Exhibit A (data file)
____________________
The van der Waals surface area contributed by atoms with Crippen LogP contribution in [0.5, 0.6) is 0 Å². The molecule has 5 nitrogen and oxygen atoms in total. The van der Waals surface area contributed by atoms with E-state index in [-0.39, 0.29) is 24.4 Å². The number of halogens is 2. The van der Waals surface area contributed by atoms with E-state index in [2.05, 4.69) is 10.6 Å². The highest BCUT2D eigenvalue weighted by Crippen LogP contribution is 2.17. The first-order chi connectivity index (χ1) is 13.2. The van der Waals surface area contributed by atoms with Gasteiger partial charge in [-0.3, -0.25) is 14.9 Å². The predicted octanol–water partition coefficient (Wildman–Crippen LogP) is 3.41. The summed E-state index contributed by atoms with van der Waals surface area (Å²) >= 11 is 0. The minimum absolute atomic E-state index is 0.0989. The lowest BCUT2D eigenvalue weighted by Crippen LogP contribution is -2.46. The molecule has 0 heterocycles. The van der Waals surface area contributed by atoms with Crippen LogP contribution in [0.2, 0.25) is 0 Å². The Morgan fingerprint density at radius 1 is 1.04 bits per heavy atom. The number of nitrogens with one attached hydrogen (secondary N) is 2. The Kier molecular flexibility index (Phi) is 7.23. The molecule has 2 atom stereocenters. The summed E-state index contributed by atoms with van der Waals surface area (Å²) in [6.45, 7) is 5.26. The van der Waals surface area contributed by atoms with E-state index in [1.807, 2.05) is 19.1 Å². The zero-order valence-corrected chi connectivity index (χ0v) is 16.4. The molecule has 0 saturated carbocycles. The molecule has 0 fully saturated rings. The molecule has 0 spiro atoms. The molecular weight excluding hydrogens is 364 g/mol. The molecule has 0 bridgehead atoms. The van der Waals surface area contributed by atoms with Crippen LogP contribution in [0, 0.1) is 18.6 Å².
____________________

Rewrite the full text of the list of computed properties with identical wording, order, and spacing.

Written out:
The van der Waals surface area contributed by atoms with Crippen LogP contribution in [0.5, 0.6) is 0 Å². The molecule has 5 nitrogen and oxygen atoms in total. The van der Waals surface area contributed by atoms with E-state index in [-0.39, 0.29) is 24.4 Å². The number of halogens is 2. The van der Waals surface area contributed by atoms with E-state index in [2.05, 4.69) is 10.6 Å². The highest BCUT2D eigenvalue weighted by Crippen LogP contribution is 2.17. The first-order chi connectivity index (χ1) is 13.2. The van der Waals surface area contributed by atoms with Gasteiger partial charge in [-0.3, -0.25) is 14.9 Å². The predicted octanol–water partition coefficient (Wildman–Crippen LogP) is 3.41. The summed E-state index contributed by atoms with van der Waals surface area (Å²) >= 11 is 0. The minimum absolute atomic E-state index is 0.0989. The lowest BCUT2D eigenvalue weighted by Crippen LogP contribution is -2.46. The molecule has 0 heterocycles. The van der Waals surface area contributed by atoms with Crippen LogP contribution in [0.2, 0.25) is 0 Å². The Morgan fingerprint density at radius 1 is 1.04 bits per heavy atom. The number of nitrogens with one attached hydrogen (secondary N) is 2. The Kier molecular flexibility index (Phi) is 7.23. The molecule has 2 atom stereocenters. The summed E-state index contributed by atoms with van der Waals surface area (Å²) in [6.45, 7) is 5.26. The van der Waals surface area contributed by atoms with E-state index in [1.807, 2.05) is 19.1 Å². The zero-order valence-corrected chi connectivity index (χ0v) is 16.4. The molecule has 0 saturated carbocycles. The molecule has 0 fully saturated rings. The molecule has 0 spiro atoms. The molecular weight excluding hydrogens is 364 g/mol. The molecule has 0 bridgehead atoms. The van der Waals surface area contributed by atoms with Crippen LogP contribution in [0, 0.1) is 18.6 Å².